BusinessWeek looks at how small businesses are still being impacted by economic conditions. While things are progressing, business owners are moving forward carefully:
As the U.S. economy gains momentum, small business employment is lagging behind other drivers of the recovery. Past rebounds were led by companies with fewer than 500 employees as they added full-time workers. Now some owners say they’ll rely on part-time help and push their staffs to be more productive as they wait as much as a year for demand to improve. "I’m not sure we’ll ever return to the type of full employment we’ve had in the past," says Charles W. McMillion, president and chief economist at forecasting firm MBG Information Services in Washington, who has studied labor markets for 30 years.
In the first 12 months following the recession that ended in November 2001, small businesses added 81,000 workers. After the most recent downturn, companies cut 480,000 during a comprable time period, according to data from ADP Employer Services. "Normally we look to small firms to account for a lot of the job growth," says Scott Brown, chief economist at Raymond James & Associates in St. Petersburg, Fla.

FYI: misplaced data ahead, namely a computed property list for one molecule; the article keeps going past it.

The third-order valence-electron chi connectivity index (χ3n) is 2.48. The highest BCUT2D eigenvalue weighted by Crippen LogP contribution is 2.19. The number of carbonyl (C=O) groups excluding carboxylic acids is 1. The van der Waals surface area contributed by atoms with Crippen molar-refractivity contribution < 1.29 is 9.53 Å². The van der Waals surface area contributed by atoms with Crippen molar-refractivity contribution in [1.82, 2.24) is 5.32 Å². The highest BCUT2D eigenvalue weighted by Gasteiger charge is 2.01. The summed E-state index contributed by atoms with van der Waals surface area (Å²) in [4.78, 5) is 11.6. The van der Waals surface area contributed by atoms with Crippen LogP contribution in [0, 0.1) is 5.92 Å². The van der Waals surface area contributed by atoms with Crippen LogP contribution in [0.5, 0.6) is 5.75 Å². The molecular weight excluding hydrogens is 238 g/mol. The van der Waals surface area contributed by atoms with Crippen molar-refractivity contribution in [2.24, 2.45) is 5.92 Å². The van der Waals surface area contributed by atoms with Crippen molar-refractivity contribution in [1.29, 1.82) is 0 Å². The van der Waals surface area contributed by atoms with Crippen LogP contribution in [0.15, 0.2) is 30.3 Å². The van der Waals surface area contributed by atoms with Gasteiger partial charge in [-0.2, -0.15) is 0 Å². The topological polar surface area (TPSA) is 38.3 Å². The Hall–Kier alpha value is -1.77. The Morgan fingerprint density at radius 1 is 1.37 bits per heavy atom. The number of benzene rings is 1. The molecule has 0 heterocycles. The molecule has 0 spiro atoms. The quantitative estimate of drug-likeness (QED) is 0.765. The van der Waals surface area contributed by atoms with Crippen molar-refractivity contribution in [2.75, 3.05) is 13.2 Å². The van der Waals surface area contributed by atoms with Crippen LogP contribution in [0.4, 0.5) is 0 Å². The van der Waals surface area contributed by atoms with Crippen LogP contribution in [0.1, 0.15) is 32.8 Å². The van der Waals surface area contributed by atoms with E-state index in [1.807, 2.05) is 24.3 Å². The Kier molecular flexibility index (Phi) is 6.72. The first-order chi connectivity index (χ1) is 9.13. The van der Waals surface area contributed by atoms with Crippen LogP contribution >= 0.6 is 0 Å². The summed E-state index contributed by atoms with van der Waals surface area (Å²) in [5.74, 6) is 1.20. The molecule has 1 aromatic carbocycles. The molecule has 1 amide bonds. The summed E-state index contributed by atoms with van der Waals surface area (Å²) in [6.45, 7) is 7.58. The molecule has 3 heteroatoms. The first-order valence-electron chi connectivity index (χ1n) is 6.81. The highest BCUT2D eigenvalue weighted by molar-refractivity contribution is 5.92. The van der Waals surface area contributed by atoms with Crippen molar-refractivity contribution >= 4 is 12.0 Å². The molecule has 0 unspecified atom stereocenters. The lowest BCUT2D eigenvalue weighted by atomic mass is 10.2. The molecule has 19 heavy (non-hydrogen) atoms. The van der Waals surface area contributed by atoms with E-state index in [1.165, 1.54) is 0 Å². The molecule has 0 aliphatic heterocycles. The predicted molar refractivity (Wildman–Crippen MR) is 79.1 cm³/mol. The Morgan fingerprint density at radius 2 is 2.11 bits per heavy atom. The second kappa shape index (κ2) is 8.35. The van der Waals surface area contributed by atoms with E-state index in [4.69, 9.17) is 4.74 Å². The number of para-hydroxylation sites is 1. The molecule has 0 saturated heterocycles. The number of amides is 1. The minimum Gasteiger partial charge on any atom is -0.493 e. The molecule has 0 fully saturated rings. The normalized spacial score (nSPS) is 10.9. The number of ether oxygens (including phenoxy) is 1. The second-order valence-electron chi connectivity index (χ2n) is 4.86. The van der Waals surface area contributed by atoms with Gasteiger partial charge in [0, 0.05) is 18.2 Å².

Instead, investors are "rewarding" the efficiencies that publicly traded small businesses adopted to battle the recession, says Michael Shaoul, chief executive officer of New York-based Oscar Gruss & Son, which provides research to institutional investors. Since Sept. 1 the Wilshire Micro-Cap Exchange Traded Fund (WMCR), which includes companies with fewer than 500 workers and tracks shares of the Wilshire Index’s 2,500 smallest stocks, has gained around 33 percent, vs. 19 percent for the Standard & Poor’s 500 ETF Trust.
Small businesses "definitely have cut costs in terms of reducing workforces," says Joseph Kremer at Fifth Third Asset Management in Cleveland, who helps oversee $250 million in small- and micro-cap stocks. "That’s good for their efficiency, but not necessarily good for the unemployment rate."
Underemployment was 17 percent in November. That includes people without jobs and those who gave up looking, as well as those who work part-time but want full-time jobs. Many of the latter are "in trouble in terms of paying the bills" even though they are "still going to work," says Dean Baker, co-director of the Center for Economic and Policy Research in Washington.